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May be aye, May be no? PM under pressure to call off Brexit vote to avoid crushing defeat

© Jack Taylor/Getty ImagesTheresa May.
Theresa May.

THERESA MAY will fight to win the crucial Commons vote on her Brexit deal until the last possible minute, Scots Tory MPs predicted yesterday.

But, they said, she might then pull the plug if overwhelming defeat is inevitable.

Most observers believe a heavy defeat for the Prime Minister is still the most likely outcome on Tuesday but, some say, if the losing margin looks like reaching triple figures, Downing Street will pull the plug.

Mrs May has come under increasing pressure from her own MPs – including supporters – to delay the vote if such a heavy defeat seems inevitable.

She has been warned that a landslide defeat could lead to more turmoil, from a leadership challenge to a general election or second referendum.

Yesterday Stephen Kerr, the Conservative MP for Stirling, urged the PM to postpone the vote to avoid “humiliation” in the Commons.

If the vote goes ahead, Mr Kerr plans to vote in favour of it despite not being “jubilant or enthusiastic” about it.

But he said: “I cannot see the point of proceeding with the vote when you know you’re going to lose by hundreds of votes.

“It doesn’t make any sense to me. I would like to think there could be a postponement. To lose by 100 or 150 or 200, as some people are talking about, it’s a huge number.

“It would be a humiliation.

“The Prime Minister is pretty tough and if she has made up her mind that she’s going to take us down this road then that’s what will happen but I don’t think necessarily think it’s right.”

'Significant progress' has been made in Brexit negotiations (iStock)

But Andrew Bowie, the Tory MP for West Aberdeenshire and Kincardine, said he had “no doubt” the vote would happen as planned at 7pm on Tuesday.

He pointed out that the run-up to Christmas does not give many options for Mrs May to choose to reschedule and said: “It’s cards on the table time.”

Mr Bowie added: “I’m backing the deal, I’m backing the Prime Minister.

“Delaying the vote isn’t likely to reap us any rewards.

“The EU has been quite clear that this is as good a deal as Britain can expect.

“I think we’ve got to press on and take the decision.

“If, however, the Prime Minister really does believe that there is option for change or an option to get something better – and if she does she hasn’t said so yet – then maybe delaying might be an option. But at the minute it doesn’t look likely that that is the case.”


What could happen on Tuesday?

You would need gung-ho spirit to predict what’s next but PM’s big Brexit vote might go four ways:

Postponement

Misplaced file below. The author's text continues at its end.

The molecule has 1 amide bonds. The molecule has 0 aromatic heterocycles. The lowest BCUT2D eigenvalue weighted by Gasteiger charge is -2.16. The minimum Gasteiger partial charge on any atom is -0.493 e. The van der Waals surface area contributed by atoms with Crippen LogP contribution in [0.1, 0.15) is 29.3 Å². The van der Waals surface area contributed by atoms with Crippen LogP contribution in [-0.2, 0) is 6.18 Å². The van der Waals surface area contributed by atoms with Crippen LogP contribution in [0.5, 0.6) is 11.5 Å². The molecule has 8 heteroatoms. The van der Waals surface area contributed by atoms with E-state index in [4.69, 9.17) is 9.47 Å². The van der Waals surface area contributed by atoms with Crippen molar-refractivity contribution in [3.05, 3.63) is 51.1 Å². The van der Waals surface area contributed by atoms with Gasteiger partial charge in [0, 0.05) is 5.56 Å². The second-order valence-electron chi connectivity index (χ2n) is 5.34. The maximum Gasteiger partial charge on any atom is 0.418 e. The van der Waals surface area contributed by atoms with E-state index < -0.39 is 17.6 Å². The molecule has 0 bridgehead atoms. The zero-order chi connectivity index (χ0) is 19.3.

PM might retreat rather than risk heavy defeat and take time to clarify the backstop meant to stop hard border between Northern Ireland and Republic.

A narrow win

A narrow victory for PM is still possible but unlikely and hinges on whether she can persuade hostile MPs that there is no “magic alternative” to her deal.

A narrow defeat

If she loses by less than 50 votes, PM is likely to travel to Brussels for a meeting on Thursday to appeal for some changes to the agreement then try again.

A heavy defeat

A resounding defeat for Mrs May is still tipped as the most likely outcome with more than 100 of her own MPs said to be opposed to her proposed Brexit deal.


Yesterday Amber Rudd said there would be a “chaotic” period if the vote was lost, and she was the first of Mrs May’s Cabinet to acknowledge that a Plan B might be needed.

The Work and Pensions Secretary backed the withdrawal deal brought to the table by Mrs May, but suggested the Norway-plus option of remaining in the European Economic Area could be a plausible choice.

Both Mr Kerr and Mr Bowie believe defeat in the Commons would be followed by a Labour-led vote of confidence in the government, which Mrs May would survive.

Mr Kerr said the worst-case scenario would be a no-deal Brexit.

Mr Bowie, however, thinks Mrs May could squeeze “some kind of compromise” from the EU.

He added: “Then I think she brings it back and could win it on a second vote.”

Research suggests that 81 Conservative MPs oppose the deal which Mrs May hammered out with EU leaders.

Most Labour MPs and all of those from the SNP and DUP are also poised to vote against it.

The SNP said the prospect of an embarrassing Commons thrashing had prompted last-minute “scrambling” for a solution.

The party has made no secret of its desire for Scotland to remain in the EU, and all 35 of its MPs are planning to vote against the deal.

Stephen Gethins MP, the SNP’s spokesperson on International Affairs and Europe, said: “The penny has finally dropped, even among Theresa May’s Cabinet.

“The UK government faces a humiliating defeat on Tuesday.

“That’s why, at the 11th hour, they’re scrambling to find an alternative. And not before time.”